ROBERT SIEGEL, HOST:
More than 60 million cars, trucks and SUVs have been recalled this year. That is nearly twice the previous record for the auto industry. And it translates to nearly one out of every four cars on the road recalled for a safety-related defect. As NPR's Sonari Glinton reports, those recalls have rippled through the entire car industry.
SONARI GLINTON, BYLINE: When it comes to recalls, none of the major carmakers were spared.
(SOUNDBITE OF SPEECH)
MARY BARRA: To everyone who has been affected, especially the families and friends who lost their lives, I am deeply sorry.
(SOUNDBITE OF SPEECH)
SHIGEHESA TAKADA: We are deeply sorry about each of the reported instances.
(SOUNDBITE OF HEARING)
PREET BHARARA: Today, one of the largest carmakers in the world stands charged with criminal offense. Toyota Motor Corporation is in that position because it cared more about savings than safety, because it can more about its own brand and bottom line than the truth.
GLINTON: That's the U.S. attorney for the Southern District of New York, Preet Bharara announcing a $1.2 billion fine against Toyota for its unintended acceleration. Before him were the heads of General Motors and airbag maker Takata apologizing for the tens of millions of recalled vehicles their companies were responsible for.
JAKE FISHER: I'm personally wondering what vehicles weren't recalled this year.
GLINTON: Jake Fisher is head of the auto testing lab at Consumer Reports.
FISHER: You have some many recalls, it really erodes confidence to normal consumers, and you had to try to figure out what does this mean? Why are there so many recalls?
GLINTON: Fisher says it doesn't mean that cars are less safe because there were way more recalls this year. It's actually the opposite.
FISHER: We have reliability data going back many years, and actually, today's cars are safer than they ever have been. What this means is there's more scrutiny in these vehicles. And if there are problems, they're trying to attack them with a lot more attention than they ever have before.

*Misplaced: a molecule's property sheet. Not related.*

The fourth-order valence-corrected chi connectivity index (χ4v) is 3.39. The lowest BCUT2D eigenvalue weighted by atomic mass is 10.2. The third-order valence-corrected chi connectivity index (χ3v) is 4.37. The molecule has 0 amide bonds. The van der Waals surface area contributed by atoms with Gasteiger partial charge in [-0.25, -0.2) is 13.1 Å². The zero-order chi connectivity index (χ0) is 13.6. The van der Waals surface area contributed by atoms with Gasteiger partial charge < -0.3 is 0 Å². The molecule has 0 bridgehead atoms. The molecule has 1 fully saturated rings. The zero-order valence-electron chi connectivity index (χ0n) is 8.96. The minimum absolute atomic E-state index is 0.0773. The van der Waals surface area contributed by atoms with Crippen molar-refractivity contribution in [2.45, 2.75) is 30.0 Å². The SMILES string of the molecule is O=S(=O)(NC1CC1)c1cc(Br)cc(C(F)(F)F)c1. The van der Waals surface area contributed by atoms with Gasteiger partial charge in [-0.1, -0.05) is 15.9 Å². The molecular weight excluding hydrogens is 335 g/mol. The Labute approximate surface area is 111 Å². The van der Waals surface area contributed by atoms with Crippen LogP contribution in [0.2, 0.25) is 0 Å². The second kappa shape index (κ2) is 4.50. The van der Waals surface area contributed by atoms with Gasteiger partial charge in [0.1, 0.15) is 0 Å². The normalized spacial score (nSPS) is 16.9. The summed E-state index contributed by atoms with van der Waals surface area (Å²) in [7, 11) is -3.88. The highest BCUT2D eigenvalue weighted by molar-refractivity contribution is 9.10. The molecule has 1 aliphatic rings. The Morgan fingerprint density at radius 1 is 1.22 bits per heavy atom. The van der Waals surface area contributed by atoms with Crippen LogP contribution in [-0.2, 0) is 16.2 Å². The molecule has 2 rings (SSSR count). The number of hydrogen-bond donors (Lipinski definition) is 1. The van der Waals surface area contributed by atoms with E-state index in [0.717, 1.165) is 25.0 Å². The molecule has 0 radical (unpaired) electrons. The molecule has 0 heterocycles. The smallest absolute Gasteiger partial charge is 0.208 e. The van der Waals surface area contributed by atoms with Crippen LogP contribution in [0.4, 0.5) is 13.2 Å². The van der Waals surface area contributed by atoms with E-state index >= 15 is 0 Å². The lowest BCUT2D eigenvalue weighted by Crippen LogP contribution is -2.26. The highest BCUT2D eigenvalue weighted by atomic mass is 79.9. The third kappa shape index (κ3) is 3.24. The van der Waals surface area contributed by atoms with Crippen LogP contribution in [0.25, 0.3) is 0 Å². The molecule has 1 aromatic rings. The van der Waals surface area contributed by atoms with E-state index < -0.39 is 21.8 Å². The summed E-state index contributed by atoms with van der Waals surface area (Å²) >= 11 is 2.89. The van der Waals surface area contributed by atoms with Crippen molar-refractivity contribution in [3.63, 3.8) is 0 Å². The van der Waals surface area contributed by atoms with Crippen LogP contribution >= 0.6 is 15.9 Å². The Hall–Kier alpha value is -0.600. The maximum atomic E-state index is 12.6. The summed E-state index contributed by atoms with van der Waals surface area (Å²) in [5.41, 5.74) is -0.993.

GLINTON: Consumer confidence may have been eroded in part because the recalls of this year were pretty dramatic. The GM problem was with its ignition switch. If you just bumped the keys with your knee, you could shut the car off. And then Takata - some of their airbags can explode with too much force, sending shrapnel flying at car occupants. Larry Dominique used to be an engineer in Nissan. Now he's with truecar.com. He says part of what we've seen - growing pains after decades of consolidation...
LARRY DOMINIQUE: ...On the supplier side of the industry and also on the manufacturers using a single supplier for a large number of parts or at least a part for a large number of vehicles. So now what happens if you do end up with a defect of some sort, the multiplier effect is much, much greater.
GLINTON: Because there are fewer suppliers, one bad part could affect the entire industry. And that one bad part could send millions of car owners running to a car dealer like Bill Fox.
BILL FOX: It's a burden. It's a real burden. I mean, anytime somebody doubles your workload, it creates problems.
GLINTON: Fox runs a group of dealerships in upstate New York. He's also the incoming chairman of the National Automobile Dealers Association.
FOX: It makes me wonder if all recalls are created equal. And the fact is many of these recalls are being branded safety recalls, when, in my eyes, they may not be.
GLINTON: Fox says he thinks a lot of the recalls were made with an overabundance of caution, which makes him worry whether or not customers will actually get their cars fixed. Sean Kane is a safety advocate and researcher. He says all the recalls are the culmination of years of neglect by manufacturers and the agencies that regulate them.
SEAN KANE: I think what's really troubling is that, you know, it shows that our system of enforcement and the manufacturer's ability to deal with these problems on their own has been pretty poor.
GLINTON: A glaring example, Kane says, is the way to tell customers about recalls. You get a notice in the mail.
KANE: We don't have regulations to address the complex electronic systems in today's vehicles. And on the flipside of that, these increased recalls - we're not dealing with in a 21st-century first century way. We're still dealing with them by post office, and that doesn't make a lot of sense.
GLINTON: Kane says we have a indicator light to tell us when your oil needs changing. Why not mandate one for when your car needs a recall? Sonari Glinton, NPR News.
NPR transcripts are created on a rush deadline by Verb8tm, Inc., an NPR contractor, and produced using a proprietary transcription process developed with NPR. This text may not be in its final form and may be updated or revised in the future. Accuracy and availability may vary. The authoritative record of NPR’s programming is the audio record.